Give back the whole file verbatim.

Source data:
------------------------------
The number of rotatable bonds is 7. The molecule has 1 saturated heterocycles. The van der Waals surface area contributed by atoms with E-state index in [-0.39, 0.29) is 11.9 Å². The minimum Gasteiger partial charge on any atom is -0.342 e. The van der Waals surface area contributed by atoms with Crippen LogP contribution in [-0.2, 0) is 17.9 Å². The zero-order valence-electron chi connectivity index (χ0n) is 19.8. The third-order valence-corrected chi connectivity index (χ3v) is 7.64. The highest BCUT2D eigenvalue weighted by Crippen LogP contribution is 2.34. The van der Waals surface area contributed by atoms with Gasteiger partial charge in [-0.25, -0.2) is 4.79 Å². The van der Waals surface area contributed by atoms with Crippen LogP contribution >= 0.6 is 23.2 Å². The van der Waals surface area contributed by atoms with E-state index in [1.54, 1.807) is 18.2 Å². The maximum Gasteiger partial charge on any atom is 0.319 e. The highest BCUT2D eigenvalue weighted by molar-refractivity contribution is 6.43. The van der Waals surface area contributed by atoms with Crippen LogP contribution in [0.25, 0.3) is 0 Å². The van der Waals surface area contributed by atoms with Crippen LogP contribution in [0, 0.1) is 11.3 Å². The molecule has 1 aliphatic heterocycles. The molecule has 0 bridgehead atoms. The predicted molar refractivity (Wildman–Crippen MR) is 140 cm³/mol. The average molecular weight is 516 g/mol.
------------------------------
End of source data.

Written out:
The number of rotatable bonds is 7. The molecule has 1 saturated heterocycles. The van der Waals surface area contributed by atoms with E-state index in [-0.39, 0.29) is 11.9 Å². The minimum Gasteiger partial charge on any atom is -0.342 e. The van der Waals surface area contributed by atoms with Crippen LogP contribution in [-0.2, 0) is 17.9 Å². The zero-order valence-electron chi connectivity index (χ0n) is 19.8. The third-order valence-corrected chi connectivity index (χ3v) is 7.64. The highest BCUT2D eigenvalue weighted by Crippen LogP contribution is 2.34. The van der Waals surface area contributed by atoms with Gasteiger partial charge in [-0.25, -0.2) is 4.79 Å². The van der Waals surface area contributed by atoms with Crippen LogP contribution >= 0.6 is 23.2 Å². The van der Waals surface area contributed by atoms with E-state index in [1.54, 1.807) is 18.2 Å². The maximum Gasteiger partial charge on any atom is 0.319 e. The highest BCUT2D eigenvalue weighted by molar-refractivity contribution is 6.43. The van der Waals surface area contributed by atoms with Crippen LogP contribution in [0.25, 0.3) is 0 Å². The van der Waals surface area contributed by atoms with Crippen LogP contribution in [0, 0.1) is 11.3 Å². The molecule has 1 aliphatic heterocycles. The molecule has 0 bridgehead atoms. The predicted molar refractivity (Wildman–Crippen MR) is 140 cm³/mol. The average molecular weight is 516 g/mol.